The Wife, a Film Review
It is never too late for a woman to achieve liberation.
Posted Sep 03, 2018
Female Liberation: A Film Review of The Wife
by Lloyd I Sederer, MD
It is never too late, we witness, for a woman to cast off decades of subservience, the pretense of wellbeing, and suffering.
It is not too late for Joan Castleman (Glenn Close), wife of a newly crowned Nobel Laureate in literature, Joseph Castleman (Jonathan Pryce), to emerge from her psychological imprisonment, principally as a willing inmate. The timing for her liberation is pitch perfect, if deeply disruptive and catastrophic; for it happens at the very moment her husband receives the Nobel. She has had enough, cannot continue to maintain the fiction that she is the handmaiden, when in fact he is – in all his narcissistic bombast. He is a literary fraud, which she had enabled, until she could no longer.
In about her 60s, with two adult children (and a new grandchild), Joan wears her age well but she is no ingénue, not a youth braving to release herself from her own shame and fraud. She is a veteran of the sexist war about to release herself from her captivity. Even her children do not know the hoax she has perpetrated, though her son is starting to get the picture. Her endurance as the shadow of her husband is a testimony to her masochism, but why cut the chains now? And why did she first marry this man, and shackle herself in the process?
Certainly, the world stage of Swedish Nobel grandeur shines a bright light on a life-long lie. And her son, David (Max Irons), an aspiring writer, sees beyond her act and cannot brook his father’s arrogance and mean-spiritedness. And an unctuous writer, Nathaniel Bone (Christian Slater), seeking to nail the job of writing the biography of the Laureate, has unearthed evidence that Joan has been ghosting her husband’s books from the very start.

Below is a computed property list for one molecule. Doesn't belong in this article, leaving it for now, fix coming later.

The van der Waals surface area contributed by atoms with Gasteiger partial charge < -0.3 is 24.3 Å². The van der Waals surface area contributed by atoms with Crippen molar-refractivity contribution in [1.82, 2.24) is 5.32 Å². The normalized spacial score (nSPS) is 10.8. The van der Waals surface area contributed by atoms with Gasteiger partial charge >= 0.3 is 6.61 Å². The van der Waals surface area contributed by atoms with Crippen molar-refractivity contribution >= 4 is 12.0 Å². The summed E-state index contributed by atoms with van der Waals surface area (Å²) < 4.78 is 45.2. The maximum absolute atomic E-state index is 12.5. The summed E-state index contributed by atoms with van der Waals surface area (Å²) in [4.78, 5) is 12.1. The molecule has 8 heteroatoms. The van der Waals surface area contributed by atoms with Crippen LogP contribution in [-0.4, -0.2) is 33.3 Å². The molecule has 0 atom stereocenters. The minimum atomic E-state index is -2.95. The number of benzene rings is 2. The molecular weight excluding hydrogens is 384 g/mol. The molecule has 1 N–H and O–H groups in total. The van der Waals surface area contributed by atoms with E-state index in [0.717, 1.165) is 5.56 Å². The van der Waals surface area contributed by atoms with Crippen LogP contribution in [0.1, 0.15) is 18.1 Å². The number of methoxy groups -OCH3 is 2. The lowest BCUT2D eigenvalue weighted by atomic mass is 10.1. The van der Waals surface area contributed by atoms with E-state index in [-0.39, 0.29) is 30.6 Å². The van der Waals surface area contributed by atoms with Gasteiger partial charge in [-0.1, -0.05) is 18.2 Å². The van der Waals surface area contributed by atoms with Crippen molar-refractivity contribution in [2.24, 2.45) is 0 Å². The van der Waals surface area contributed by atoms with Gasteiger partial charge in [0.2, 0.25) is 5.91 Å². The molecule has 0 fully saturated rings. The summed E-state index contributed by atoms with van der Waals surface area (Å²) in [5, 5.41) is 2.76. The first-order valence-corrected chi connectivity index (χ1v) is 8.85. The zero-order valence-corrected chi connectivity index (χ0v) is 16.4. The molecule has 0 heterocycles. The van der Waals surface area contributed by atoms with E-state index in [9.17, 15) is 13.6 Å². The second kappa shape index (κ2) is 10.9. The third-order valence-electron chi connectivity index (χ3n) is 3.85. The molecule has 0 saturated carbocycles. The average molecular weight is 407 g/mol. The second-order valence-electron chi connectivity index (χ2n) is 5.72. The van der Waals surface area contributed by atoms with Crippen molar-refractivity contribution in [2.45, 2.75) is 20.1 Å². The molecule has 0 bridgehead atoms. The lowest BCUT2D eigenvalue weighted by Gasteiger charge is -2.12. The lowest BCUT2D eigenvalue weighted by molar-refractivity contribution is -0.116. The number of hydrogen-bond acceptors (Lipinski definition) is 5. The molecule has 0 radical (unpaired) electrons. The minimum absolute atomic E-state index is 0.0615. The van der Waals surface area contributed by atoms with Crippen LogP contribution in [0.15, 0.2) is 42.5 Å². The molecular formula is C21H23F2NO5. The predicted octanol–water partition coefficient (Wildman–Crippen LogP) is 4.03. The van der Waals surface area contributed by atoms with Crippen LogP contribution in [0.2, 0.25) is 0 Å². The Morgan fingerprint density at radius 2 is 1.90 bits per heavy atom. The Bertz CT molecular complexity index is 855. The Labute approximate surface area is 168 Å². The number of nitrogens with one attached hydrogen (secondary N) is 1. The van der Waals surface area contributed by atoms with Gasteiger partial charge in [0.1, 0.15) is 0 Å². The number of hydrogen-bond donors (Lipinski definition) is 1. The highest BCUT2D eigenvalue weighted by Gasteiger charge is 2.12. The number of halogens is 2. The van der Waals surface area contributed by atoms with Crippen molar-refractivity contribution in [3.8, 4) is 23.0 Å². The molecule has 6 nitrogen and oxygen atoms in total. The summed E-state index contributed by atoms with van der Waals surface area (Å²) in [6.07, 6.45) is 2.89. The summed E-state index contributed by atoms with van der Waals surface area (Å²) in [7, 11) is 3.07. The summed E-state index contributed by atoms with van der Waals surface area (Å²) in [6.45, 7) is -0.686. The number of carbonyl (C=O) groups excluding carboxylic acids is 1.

The walls are closing in on Joan, but that alone is not sufficient to free her. She had entered this enduring fiction because of her own view (from working in publishing) that a woman’s ideas don’t get read, don’t sell, like those of a man. Her solution was not to write with a nom de plume, but to advance her Jewish professor husband, the type of 1960s prototype that publishers sought. Like a dam whose walls have weakened from years of eroding forces, she finally springs a leak. Then the emotional flood begins. Ironically, it is her husband’s odious behavior, at the time of his apparent triumph, that finally causes her fortified life to burst, and catalyzes her release. At a moment towards the end of the film, Joe asks why she married him in the first place? She is still perplexed but that does not keep her from acting.
The novel from which the film was taken was written by Meg Wolitzer, and the screenplay by Jane Anderson. A woman’s story told by women. Who better? Women authors who, now, stand a better chance to compete in a fierce literary world, and to achieve the pride and recognition due them from the artistic expression of their prose.
Glenn Close is amazing in the role of the able but stifled wife of a narcissist, which calls for such stillness and restraint, and conveying no longer bearable psychic pain. Yet she is still able to project convincing proof that in her lies the capacity to become the woman and writer she had long hidden from the world, as well as herself. When asked about what she “does” at the Nobel dinner party, she smiles and says she is a “king maker”.
There is no cheering, however, when the truth is released, if only to her family, in order for her to become the person she had laboriously earned the right to be. That’s because it comes at a great price, which for spoiler reasons, I won’t supply here. Suffice to say that Joan Castleman will not be ghosting any more books, but rather facing up to the blank page that begins her new life and her next book.